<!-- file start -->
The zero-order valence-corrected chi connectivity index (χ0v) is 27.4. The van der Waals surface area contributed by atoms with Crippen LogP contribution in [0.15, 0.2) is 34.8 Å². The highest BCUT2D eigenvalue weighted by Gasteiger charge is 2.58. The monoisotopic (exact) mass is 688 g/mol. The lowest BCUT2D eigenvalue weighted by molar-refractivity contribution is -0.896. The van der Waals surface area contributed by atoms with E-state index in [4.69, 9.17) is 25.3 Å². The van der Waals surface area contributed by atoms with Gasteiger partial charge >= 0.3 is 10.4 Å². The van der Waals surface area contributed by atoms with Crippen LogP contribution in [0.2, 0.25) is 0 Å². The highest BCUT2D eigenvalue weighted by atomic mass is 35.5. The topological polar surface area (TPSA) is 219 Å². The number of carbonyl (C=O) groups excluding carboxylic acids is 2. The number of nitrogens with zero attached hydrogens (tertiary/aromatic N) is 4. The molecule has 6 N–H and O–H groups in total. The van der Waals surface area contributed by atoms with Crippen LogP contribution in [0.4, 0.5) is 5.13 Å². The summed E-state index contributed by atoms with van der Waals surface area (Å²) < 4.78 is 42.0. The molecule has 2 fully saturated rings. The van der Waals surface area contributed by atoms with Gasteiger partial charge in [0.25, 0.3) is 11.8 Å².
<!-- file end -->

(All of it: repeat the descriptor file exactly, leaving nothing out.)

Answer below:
The zero-order valence-corrected chi connectivity index (χ0v) is 27.4. The van der Waals surface area contributed by atoms with Crippen LogP contribution in [0.15, 0.2) is 34.8 Å². The highest BCUT2D eigenvalue weighted by Gasteiger charge is 2.58. The monoisotopic (exact) mass is 688 g/mol. The lowest BCUT2D eigenvalue weighted by molar-refractivity contribution is -0.896. The van der Waals surface area contributed by atoms with E-state index in [4.69, 9.17) is 25.3 Å². The van der Waals surface area contributed by atoms with Gasteiger partial charge >= 0.3 is 10.4 Å². The van der Waals surface area contributed by atoms with Crippen LogP contribution in [0.2, 0.25) is 0 Å². The highest BCUT2D eigenvalue weighted by atomic mass is 35.5. The topological polar surface area (TPSA) is 219 Å². The number of carbonyl (C=O) groups excluding carboxylic acids is 2. The number of nitrogens with zero attached hydrogens (tertiary/aromatic N) is 4. The molecule has 6 N–H and O–H groups in total. The van der Waals surface area contributed by atoms with Crippen LogP contribution in [0.4, 0.5) is 5.13 Å². The summed E-state index contributed by atoms with van der Waals surface area (Å²) < 4.78 is 42.0. The molecule has 2 fully saturated rings. The van der Waals surface area contributed by atoms with Gasteiger partial charge in [0.25, 0.3) is 11.8 Å².